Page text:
Okay, so one thing I don't get about "common sense ethics" discourse in EA is, which common sense ethical norms prevail? Different people even in the same society have different attitudes about what's common sense.
For example, pretty much everyone agrees that theft and fraud in the service of a good cause - as in the FTX case - is immoral. But what about cases where the governing norms are ambiguous or changing? For example, in the United States, it's considered customary to tip at restaurants and for deliveries, but there isn't much consensus on when and how much to tip, especially with digital point-of-sale systems encouraging people to tip in more situations. (Just as an example of how conceptions of "common sense ethics" can differ: I just learned that apparently, you're supposed to tip the courier before you get a delivery now, otherwise they might refuse to take your order at all. I've grown up believing that you're supposed to tip after you get service, but many drivers expect you to tip beforehand.) You're never required to tip as a condition of service, so what if you just never tipped and always donated the equivalent amount to highly effective charities instead? That sounds unethical to me but technically it's legal and not a breach of contract.
Going further, what if you started a company, like a food delivery app, that hired contractors to do the important work and paid them subminimum wages, forcing them to rely on users' generosity (i.e. tips) to make a living? And then made a 40% profit margin and donated the profits to GiveWell? That also sounds unethical - you're taking with one hand and giving with the other. But in a capitalist society like the U.S., it's just business as usual.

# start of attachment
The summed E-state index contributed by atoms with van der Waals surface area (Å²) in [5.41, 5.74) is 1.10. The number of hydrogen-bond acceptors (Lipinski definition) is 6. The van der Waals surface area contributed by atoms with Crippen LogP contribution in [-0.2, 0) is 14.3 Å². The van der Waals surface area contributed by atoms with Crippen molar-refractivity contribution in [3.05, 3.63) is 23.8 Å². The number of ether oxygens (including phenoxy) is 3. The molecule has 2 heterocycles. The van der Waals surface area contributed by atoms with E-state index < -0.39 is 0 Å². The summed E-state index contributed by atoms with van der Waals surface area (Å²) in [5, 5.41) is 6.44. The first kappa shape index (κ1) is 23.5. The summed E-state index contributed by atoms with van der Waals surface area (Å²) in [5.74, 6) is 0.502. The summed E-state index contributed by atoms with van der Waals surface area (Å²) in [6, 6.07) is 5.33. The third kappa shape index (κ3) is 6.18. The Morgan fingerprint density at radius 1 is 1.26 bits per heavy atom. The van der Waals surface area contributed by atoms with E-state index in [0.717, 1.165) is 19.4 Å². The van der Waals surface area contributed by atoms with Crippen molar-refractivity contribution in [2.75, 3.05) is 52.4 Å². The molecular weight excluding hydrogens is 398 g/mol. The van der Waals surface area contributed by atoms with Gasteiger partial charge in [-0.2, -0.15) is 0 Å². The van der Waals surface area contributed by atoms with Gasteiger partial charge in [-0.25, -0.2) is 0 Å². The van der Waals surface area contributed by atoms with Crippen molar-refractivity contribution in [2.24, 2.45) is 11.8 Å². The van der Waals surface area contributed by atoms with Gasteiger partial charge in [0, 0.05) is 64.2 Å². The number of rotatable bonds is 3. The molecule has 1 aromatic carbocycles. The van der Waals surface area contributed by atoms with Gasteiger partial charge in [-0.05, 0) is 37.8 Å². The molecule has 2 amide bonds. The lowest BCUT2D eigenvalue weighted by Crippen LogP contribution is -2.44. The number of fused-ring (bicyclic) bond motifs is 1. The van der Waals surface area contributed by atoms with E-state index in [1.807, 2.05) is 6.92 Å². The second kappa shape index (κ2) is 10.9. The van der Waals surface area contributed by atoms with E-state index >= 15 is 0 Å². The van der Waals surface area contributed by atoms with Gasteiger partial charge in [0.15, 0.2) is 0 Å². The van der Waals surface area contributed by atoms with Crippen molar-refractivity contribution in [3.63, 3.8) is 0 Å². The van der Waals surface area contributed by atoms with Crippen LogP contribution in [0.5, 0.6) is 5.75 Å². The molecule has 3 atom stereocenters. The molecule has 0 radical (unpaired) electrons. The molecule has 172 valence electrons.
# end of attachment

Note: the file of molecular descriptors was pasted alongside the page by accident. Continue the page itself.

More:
Under federal law and in most U.S. states, employers can pay tipped workers less than the minimum wage as long as their wages and tips add up to at least the minimum wage. However, many employers get away with not ensuring that tipped workers earn th
In his recent interview on the 80000 Hours Podcast, Toby Ord discussed how nonstandard analysis and its notion of hyperreals may help resolve some apparent issues arising from infinite ethics (link to transcript). For those interested in learning more about nonstandard analysis, there are various books and online resources. Many involve fairly high-level math as they are aimed at putting what was originally an intuitive but imprecise idea onto rigorous footing. Instead of those, you might want to check out a book like that of H. Jerome Keisler's Elementary Calculus: An Infinitesimal Approach, which is freely available online. This book aims to be an introductory calculus textbook for college students, which uses hyperreals instead of limits and delta-epsilon proofs to teach the essential ideas of calculus such as derivatives and integrals. I haven't actually read this book but believe it is the best known book of this sort. Here's another similar-seeming book by Dan Sloughter.